Stress echocardiography-based strategies are cost effective and negate the risk of radiation exposure compared to alternative imaging strategies, according to an analysis published online May 29 in Cardiovascular Ultrasound.
The researchers noted that the diagnosis costs for cardiovascular disease waste a large amount of healthcare resources. Gigliola Bedetti from the Hospital S. Maria della Scaletta in Imola, Italy, and colleagues aimed to evaluate the clinical and economic outcomes of alternative diagnostic strategies in low-risk chest pain patients with the study.
The researchers evaluated direct and indirect downstream costs of six strategies:
1. Coronary angiography (CA) after positive troponin I or T (cTn-I or cTnT);
2. After positive exercise electrocardiography (ex-ECG);
3. After positive exercise echocardiography (ex-Echo);
4. After positive pharmacologic stress echocardiography (PhSE);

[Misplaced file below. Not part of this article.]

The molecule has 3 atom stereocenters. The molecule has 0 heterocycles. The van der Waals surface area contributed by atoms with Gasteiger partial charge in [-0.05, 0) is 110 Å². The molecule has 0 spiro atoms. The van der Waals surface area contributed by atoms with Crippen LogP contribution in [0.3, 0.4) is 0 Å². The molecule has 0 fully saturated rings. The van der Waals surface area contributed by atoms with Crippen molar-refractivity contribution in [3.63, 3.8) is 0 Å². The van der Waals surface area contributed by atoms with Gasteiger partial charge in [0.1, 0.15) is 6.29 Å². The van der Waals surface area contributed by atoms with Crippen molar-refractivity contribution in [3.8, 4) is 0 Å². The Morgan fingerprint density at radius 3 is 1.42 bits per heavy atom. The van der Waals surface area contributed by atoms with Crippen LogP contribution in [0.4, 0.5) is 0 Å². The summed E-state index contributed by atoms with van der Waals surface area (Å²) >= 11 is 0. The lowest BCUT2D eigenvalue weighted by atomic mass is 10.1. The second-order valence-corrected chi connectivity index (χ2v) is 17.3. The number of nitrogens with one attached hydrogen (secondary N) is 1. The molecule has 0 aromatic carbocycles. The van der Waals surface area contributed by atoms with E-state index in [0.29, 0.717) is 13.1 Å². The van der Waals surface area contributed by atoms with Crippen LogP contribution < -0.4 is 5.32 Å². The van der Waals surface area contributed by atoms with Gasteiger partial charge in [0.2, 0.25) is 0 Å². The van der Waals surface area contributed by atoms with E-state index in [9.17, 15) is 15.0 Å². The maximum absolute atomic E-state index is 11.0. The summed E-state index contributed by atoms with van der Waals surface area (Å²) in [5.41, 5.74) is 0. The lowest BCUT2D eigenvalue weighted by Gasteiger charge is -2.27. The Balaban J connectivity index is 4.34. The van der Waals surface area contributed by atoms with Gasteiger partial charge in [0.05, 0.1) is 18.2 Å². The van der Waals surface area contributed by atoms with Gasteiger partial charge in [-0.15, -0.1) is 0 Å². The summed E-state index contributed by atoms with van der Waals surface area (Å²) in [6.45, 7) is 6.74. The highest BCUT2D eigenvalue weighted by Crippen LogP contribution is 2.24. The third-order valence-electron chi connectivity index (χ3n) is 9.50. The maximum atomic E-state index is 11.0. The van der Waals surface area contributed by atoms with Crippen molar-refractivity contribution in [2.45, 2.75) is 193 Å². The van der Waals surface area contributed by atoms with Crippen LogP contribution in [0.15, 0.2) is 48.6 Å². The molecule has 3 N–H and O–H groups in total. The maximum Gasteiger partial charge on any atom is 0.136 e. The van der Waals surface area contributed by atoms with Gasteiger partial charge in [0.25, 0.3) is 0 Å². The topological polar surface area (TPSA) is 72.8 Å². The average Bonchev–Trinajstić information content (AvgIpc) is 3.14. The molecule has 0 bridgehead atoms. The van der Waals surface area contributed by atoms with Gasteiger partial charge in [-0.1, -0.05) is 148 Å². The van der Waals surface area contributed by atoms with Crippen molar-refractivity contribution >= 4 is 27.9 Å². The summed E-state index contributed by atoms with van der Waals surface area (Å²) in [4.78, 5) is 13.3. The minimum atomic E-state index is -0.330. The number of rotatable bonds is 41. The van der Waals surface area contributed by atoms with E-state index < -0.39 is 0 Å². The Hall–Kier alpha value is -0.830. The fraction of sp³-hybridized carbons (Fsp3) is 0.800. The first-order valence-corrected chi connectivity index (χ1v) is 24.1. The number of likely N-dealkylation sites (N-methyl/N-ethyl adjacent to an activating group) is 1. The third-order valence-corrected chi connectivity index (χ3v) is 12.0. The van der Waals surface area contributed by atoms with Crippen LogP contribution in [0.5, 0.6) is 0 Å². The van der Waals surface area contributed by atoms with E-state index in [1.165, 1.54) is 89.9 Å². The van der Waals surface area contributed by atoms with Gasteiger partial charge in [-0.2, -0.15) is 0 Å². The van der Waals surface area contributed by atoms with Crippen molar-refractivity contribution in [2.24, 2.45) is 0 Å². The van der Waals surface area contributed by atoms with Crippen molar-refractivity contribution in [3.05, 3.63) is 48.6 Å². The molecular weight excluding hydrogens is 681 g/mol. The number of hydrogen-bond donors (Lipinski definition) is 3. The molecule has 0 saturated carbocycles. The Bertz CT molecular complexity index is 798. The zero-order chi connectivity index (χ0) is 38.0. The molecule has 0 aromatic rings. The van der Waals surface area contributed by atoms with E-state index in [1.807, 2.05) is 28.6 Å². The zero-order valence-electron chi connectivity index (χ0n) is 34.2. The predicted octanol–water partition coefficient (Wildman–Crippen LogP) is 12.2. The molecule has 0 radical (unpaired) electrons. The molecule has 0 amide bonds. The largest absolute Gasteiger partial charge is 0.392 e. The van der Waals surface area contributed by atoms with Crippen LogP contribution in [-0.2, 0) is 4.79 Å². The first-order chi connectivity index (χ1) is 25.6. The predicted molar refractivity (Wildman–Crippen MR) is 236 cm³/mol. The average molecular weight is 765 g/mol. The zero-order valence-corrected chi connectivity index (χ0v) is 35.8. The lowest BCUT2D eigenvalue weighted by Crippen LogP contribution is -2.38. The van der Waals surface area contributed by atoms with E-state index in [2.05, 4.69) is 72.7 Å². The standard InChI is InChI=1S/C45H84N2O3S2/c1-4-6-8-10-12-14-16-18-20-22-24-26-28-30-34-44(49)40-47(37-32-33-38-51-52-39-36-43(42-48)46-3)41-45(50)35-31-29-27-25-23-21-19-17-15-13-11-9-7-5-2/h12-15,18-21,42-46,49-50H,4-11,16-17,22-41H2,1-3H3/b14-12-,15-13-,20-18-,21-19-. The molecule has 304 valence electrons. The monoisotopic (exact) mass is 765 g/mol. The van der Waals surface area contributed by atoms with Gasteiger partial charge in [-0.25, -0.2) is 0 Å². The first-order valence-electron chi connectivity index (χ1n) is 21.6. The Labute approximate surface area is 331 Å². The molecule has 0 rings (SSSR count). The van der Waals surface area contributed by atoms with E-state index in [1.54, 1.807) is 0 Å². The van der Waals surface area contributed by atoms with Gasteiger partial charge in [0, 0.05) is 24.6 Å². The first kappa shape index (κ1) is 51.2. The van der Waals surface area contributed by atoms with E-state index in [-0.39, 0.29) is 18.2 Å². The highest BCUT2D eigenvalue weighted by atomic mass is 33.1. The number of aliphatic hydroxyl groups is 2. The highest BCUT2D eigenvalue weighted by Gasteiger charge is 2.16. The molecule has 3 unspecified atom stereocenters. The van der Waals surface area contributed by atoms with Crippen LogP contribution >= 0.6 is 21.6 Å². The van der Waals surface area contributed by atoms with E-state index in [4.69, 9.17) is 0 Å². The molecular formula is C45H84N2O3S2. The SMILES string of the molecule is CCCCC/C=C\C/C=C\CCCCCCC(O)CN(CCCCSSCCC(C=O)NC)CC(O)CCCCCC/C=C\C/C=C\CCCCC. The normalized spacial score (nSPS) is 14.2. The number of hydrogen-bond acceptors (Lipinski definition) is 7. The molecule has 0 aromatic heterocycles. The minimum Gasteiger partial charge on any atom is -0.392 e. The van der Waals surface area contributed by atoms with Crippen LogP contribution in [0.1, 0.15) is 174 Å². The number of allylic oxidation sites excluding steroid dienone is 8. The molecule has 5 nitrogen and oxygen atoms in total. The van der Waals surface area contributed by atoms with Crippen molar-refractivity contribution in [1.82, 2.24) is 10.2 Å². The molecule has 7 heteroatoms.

5. After positive myocardial exercise stress SPECT with technetium Tc 99m sestamibi (ex-SPECT-Tc); and
6. Direct CA.
The investigators found that the predictive accuracy in correctly identifying the patients was 83.1 percent for cTn-I; 87 percent for cTn-T; 85.1 percent for ex-ECG; 93.4 percent for ex-Echo; 98.5 percent for PhSE; 89.4 percnet for ex-SPECT-Tc; and 18.7 percent for CA.
The researchers found that the average relative cost-effectiveness of cardiac imaging compared with the PhSE equal to one (as a cost comparator), the relative cost of ex-Echo is 1.5x; of a ex-SPECT-Tc is 3.1x; of a ex-ECG is 3.5x; of cTnI is x3.8; of cTnT is x3.9; and of a CA is 56.3x.
Bedetti and colleagues found that the cost per patient correctly identified results $2.051 for cTn-I; $2.086 for cTn-T; $1.890 for ex-ECG; $803 for ex-Echo; $533 for PhSE; $1.521 for ex-SPECT-Tc ($1.634 including cost of extra risk of cancer); and $29.673 for CA ($29.999 including cost of extra risk of cancer).